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Is Your Team REALLY a Team? Why Instant Pudding Doesn’t Cut It (Part Two of a Series)

February 24, 2010

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Monday’s post kicked off this series on teamwork by looking at an Eco Challenge event, from which I drew several lessons on human dynamics. Today, we roll up our sleeves and begin examining specific topics on teamwork.

Teamwork is talked about widely in organizations, but often with little understanding of what it means. Management typically wants immediate results, teams that are formed and ready to go overnight–something like an instant pudding.

This post looks at the six basic elements of teams. But first, here’s one definition of a team (from Jon Katzenbach and Douglas Smith):

A team is a small number of people with complementary skills who are committed to a common purpose, performance goals, and approach for which they hold themselves mutually accountable.

Think about that definition for a moment. What’s your reaction?

There are two key prerequisites to becoming a team. One is that the group of people involved has a common purpose and the second is interdependence among the members. Without BOTH of these present the group will never become a team. It’s impossible.

It’s essential that the members of a team be committed fully to their common purpose and performance goals. A common purpose takes time to develop, but it gives the team an identity. Remember this: team purpose = team performance. They’re inseparable.

To determine if your group is a team, or has the potential, answer the following questions.

1) How large is your group?

• Is communication frequent?
• Do you meet often, and are discussions constructive?
• Do people understand their roles?

2) Are their sufficient, or potential, skills to achieve your goals?

• Are the three types of skills present: interpersonal, technical, and problem-solving?
• What skills are missing?
• Are people willing to learn new skills and to help one another?

3) Is there a clear and meaningful purpose to which people will strive to reach?

• Is it a team or organizational purpose?
• Does everyone understand it the same way?
• Do people think it’s important and inspiring?

4) Are there specific performance goals that everyone agrees on?

• Are they organizational, team, or the leader’s goals?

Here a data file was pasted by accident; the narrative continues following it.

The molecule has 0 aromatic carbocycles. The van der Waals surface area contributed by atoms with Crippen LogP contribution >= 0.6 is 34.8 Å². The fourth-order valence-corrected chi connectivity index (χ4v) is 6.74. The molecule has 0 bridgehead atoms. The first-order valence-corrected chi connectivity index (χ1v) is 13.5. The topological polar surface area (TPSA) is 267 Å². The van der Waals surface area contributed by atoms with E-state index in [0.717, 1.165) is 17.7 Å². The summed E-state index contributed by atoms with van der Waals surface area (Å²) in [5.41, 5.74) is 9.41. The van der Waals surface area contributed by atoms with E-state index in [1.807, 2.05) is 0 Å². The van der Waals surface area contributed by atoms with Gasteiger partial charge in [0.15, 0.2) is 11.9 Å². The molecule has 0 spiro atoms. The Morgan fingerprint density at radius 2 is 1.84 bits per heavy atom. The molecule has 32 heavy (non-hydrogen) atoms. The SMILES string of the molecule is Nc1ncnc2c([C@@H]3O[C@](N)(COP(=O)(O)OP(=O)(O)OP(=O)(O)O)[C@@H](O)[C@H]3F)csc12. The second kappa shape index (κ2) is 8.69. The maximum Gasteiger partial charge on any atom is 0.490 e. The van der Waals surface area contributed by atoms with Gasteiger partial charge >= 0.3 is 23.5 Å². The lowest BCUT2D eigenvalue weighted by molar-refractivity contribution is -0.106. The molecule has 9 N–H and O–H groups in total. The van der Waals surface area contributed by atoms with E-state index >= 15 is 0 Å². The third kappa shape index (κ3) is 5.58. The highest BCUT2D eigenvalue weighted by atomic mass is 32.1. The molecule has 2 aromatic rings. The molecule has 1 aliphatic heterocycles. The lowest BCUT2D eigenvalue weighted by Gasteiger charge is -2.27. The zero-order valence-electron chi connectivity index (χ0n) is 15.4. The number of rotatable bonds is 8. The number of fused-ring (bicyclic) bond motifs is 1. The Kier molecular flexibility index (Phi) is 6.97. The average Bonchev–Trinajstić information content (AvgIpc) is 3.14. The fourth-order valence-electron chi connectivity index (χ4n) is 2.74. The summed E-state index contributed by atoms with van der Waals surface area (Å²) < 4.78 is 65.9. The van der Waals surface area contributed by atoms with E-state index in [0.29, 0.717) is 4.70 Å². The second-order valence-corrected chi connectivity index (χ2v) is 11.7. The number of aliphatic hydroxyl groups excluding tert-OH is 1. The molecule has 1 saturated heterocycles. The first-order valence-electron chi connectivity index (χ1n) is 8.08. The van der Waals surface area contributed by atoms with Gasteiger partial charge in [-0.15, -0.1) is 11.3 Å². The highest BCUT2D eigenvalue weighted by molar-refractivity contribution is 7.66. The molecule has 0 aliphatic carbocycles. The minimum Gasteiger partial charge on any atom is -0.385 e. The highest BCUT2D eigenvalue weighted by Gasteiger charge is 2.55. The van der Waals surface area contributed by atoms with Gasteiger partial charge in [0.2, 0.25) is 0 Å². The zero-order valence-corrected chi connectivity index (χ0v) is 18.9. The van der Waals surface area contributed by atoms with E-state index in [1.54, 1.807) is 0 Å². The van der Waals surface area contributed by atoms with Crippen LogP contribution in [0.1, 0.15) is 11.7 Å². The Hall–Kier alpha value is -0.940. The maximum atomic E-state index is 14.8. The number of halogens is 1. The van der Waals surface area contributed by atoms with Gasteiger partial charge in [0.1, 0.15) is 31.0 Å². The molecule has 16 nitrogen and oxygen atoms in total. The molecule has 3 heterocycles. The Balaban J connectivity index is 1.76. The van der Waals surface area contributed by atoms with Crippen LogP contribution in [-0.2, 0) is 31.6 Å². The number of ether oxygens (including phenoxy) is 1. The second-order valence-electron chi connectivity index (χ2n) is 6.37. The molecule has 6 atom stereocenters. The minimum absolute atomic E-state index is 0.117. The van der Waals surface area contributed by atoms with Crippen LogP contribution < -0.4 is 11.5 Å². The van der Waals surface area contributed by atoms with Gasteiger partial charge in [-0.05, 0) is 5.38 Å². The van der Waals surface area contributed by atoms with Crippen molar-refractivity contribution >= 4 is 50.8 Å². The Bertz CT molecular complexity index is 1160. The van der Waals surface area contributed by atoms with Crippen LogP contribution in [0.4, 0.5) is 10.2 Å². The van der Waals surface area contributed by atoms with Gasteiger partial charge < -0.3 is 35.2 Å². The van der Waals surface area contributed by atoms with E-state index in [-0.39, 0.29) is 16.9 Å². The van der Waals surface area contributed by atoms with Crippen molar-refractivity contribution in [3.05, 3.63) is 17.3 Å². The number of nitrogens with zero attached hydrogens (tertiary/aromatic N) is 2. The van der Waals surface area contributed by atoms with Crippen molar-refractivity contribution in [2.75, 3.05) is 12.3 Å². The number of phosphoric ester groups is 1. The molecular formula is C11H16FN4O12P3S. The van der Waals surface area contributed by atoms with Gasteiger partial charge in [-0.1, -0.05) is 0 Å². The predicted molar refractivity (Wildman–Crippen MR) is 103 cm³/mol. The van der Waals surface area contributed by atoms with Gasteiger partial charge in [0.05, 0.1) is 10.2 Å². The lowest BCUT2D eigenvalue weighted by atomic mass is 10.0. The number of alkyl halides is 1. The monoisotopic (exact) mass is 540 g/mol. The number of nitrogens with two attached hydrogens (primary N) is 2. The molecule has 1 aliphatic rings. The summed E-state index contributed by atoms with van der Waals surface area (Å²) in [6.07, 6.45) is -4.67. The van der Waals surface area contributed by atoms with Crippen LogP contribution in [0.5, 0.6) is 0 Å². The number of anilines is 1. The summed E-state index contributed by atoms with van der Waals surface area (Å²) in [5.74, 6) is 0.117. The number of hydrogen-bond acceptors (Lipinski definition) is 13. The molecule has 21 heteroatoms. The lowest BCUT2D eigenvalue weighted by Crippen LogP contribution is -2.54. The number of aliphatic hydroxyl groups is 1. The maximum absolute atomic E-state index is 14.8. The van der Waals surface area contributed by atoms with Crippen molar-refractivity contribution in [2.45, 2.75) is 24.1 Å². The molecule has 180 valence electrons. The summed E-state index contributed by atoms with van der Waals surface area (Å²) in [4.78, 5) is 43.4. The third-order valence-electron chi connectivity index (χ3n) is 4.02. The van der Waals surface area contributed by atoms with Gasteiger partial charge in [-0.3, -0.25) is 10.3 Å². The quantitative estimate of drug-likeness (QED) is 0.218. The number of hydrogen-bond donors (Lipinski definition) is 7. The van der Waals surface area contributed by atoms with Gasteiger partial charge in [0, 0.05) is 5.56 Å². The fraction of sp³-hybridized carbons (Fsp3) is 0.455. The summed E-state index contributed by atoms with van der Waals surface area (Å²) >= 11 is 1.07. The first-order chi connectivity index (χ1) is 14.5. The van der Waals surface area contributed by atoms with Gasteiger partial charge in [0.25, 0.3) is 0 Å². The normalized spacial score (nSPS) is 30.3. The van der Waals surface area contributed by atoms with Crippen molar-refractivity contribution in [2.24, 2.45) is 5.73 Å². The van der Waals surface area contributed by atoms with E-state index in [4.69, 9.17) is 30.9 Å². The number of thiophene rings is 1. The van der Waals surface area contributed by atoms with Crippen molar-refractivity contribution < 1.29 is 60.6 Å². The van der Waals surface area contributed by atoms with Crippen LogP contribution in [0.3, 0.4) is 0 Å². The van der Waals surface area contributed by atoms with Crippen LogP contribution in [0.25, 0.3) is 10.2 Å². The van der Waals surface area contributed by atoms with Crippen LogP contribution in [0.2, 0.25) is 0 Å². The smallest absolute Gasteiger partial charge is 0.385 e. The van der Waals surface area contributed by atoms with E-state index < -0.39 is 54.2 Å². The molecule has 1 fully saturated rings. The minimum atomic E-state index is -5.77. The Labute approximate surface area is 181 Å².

• Can they be measured easily?
• Do they allow for small wins along the way?

5) Is there a commonly accepted approach to work?

• Does it maximize the contributions of people?
• Does it allow open interaction among people to solve problems?
• Are new ideas encouraged?

6) Is there mutual accountability among people?

• Is there individual and mutual accountability for the group’s performance and results?
• Are people clear on what they’re accountable for, individually and mutually?
• Is there the view that only the team can fail?

These questions need to be asked and reflected upon to determine whether any elements of teamwork are present in your work setting. Pseudo teams abound in organizations, but what we’re striving for is a common purpose and interdependency of effort as the key ingredients. The rest will come with dedicated effort.

Next Post: The Five Levels of Teams

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2 Comments leave one →
  1. February 26, 2010 10:37 pm

    You raise important questions, Susan. As work gets more distributed (e.g., telework) and becomes more virtual, such as through transnationals that have workforces in dozens of countries, the whole nature of teamwork changes. This creates new challenges, especially with multinational workforces, not to mention issues of supervision and trust with employees who telework.

    Yes, decisions can be made faster when you’re working independently, or in dictatorships. However, with respect to sociaties or groups of people, one would hope that the quality of the decisions are better and of a more sustained nature when people share a common purpose and vision.

    I’ve had plenty of head-banging experiences working with committees and groups over 30 years. But when a group of people gels and works collaboratively towards the same end, it’s incredible to watch the creativity and talent emerge. Unfortunately, there are too many pseudo teams in organizations, thus producing meager results, along with inefficiencies and (often) cost-overruns.

    This is the leadership challenge for senior management: how to create effective teamwork in the appropriate contexts, and as I noted earlier, how to address the rapid emergence of virtual work.

    Thanks for writing.

  2. February 26, 2010 3:54 pm

    Jim,

    As someone who often works alone, I was wondering if at some point working as a team becomes inefficient. For example, does it take longer to make decisions because you need a consensus? Do decisions tend to be conservative because groups are less likely to be risk takers than individuals? Do simple tasks that could be handled by one competant individual now become tasks for the whole team?

    Susan

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